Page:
The practical guide to choosing your course

By StudyLink

Choosing your courseUPDATE: Read our updated practical guide to choosing your course.

 

Deciding which course you’d like to study is part inspiration, and part hard work. That hard work is the effort you need to spend finding out more about every opportunity available to you – and then comparing them to make the best decision for your future.

This article will guide will guide you through the best ways to research your courses options… and make sure you don’t waste any time in making that important choice!

Step 1. The inspiration

We all have a dream of where we’d like to work or what we’d like to do with our lives. International education is a great way to achieve your dream. So once you’ve decided what course or program you need to study to get there, and you’ve made sure that it’s a realistic goal, where do you go next?

Step 2. Put your mouse to work

You don’t need to leave your desk to find out more about the options available. Many students start with Google, but why not check out StudyLink first, for an independent guide to over 80,000 study abroad courses. Unlike Google, it’s designed especially for students like you and there are lots of handy tools to make comparing courses easier. Here’s a few ways it can help you:

Save a shortlist of favourite courses from different countries. Personalise your search by country, subject and level of study, save it, and return to it later on for an overview of all your favourite options – even if you’re still deciding between the UK, USA, Canada or Australia. Or even 20 other countries!

Compare universities or courses by ranking or costs. It’s quicker to eliminate unsuitable programs this way.

Find out more about visas, costs and scholarships. You’ll have many questions, so use the Facebook page and blog comments to get the answers you need fast.

You may have a long list of course options after your first few visits to StudyLink, so here are some other ways to narrow it down.

Step 3. Visit university websites

Some university websites are huge and complex, but most have a section dedicated to international students where you can find out more about the services they offer.

Look for information about student support – will they help you find accommodation, do they organise trips and activities to help you settle into your new home? They may have video interviews with current students, or links to student blogs, where you can get a sense of what it’s really like to study and live there. They should also have details about visas, scholarships and tuition fees so you know exactly what your investment will be.

Step 4. Chat with an education agent

You may feel more comfortable using a local education agent to arrange your application. Just make sure you already have some information on your shortlist of courses and preferred destination, so you can ask specific questions to narrow your choice further. StudyLink has more information to help you choose the best education agent.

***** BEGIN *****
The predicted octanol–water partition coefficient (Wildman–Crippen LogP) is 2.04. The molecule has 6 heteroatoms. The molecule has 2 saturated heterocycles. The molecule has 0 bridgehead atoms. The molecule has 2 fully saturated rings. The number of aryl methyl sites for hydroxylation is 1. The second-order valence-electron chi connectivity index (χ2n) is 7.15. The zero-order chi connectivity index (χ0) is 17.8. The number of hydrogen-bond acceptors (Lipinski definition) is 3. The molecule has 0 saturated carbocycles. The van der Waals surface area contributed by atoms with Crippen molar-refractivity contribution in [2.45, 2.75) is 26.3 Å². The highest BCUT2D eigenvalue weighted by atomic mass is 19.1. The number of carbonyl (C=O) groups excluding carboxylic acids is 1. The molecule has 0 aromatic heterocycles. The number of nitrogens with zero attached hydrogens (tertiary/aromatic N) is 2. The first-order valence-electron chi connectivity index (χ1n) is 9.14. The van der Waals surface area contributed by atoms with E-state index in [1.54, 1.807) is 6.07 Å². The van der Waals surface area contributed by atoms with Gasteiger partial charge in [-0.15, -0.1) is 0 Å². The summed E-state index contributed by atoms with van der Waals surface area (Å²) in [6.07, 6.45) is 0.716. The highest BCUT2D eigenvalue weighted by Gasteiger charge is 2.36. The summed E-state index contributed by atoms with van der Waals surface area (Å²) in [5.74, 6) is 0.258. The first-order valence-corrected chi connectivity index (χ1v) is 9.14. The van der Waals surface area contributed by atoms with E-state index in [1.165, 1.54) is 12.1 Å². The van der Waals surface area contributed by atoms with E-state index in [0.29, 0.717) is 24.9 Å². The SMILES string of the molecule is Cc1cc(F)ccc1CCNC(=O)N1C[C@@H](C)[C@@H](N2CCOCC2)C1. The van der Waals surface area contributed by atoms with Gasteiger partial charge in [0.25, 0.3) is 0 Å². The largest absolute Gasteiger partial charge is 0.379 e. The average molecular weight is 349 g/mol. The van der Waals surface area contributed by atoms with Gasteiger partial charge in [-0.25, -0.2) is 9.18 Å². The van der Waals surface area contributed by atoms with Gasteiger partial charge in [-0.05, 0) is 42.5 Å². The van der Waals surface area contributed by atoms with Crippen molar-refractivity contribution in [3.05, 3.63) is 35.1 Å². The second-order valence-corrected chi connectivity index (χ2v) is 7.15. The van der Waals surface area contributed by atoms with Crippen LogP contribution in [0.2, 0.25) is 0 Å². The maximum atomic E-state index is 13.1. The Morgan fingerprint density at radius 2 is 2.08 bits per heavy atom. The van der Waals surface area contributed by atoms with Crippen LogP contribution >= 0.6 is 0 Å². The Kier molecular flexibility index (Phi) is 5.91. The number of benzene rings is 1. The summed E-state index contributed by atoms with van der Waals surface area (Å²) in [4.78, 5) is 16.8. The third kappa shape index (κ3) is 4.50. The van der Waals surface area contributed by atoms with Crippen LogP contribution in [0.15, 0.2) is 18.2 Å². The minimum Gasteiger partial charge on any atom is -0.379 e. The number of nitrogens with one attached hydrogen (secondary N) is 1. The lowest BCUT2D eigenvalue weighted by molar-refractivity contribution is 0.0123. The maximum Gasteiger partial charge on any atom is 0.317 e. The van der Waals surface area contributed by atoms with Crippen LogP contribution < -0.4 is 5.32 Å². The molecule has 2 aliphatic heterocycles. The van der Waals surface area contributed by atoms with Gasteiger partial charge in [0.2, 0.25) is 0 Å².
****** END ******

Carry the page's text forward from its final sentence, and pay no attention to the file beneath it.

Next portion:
Step 5. Check out any local events

Many universities run roadshows or visit your country for education fairs. It’s a great way to meet representatives in person and ask even more questions!

Step 6. Ask your friends and family

There’s a good chance you already know someone who has studied overseas, so don’t be afraid to ask for their advice – even if they chose a completely different field of study. What’s the one thing they wish they’d thought about before they made their final decision?

Step 7. Visit your destination’s education sites

Make sure you understand what it will really be like to live in that country, and what you’ll need to do to get a visa. Check out the education websites for destinations such as the UK, Australia, the US and Canada, and learn more about student experiences, what you can do once you graduate, and how you can make sure the university you choose has a quality reputation.

 

Step 8. Narrow your search further

You can now narrow your long list down to a few options. If you’re still wondering which way to go, write down a list of the criteria that are most important to you, such as:

  • International ranking
  • Graduate opportunities
  • Ability to work part-time or intern
  • Cost of living and fees
  • Ease of getting a visa and/or scholarship
  • Cultural experience
  • Security and safety
  • Location (city or rural, close to tourist attractions or work)

Rank each of these in order of importance, then use all the research you have gathered to decide where each option sits on this scale. And hey presto, you’ll have a winner!

Step 9. Go back to StudyLink

In some cases, you may be able to apply online directly through StudyLink. Easy! In others, you’ll find a link to the best admissions contact, whether it’s the international office or an education agent. Then you can make your application, and start getting ready for the adventure of a lifetime!

Good luck with your decision, and with your studies, and do let us know how you get on.

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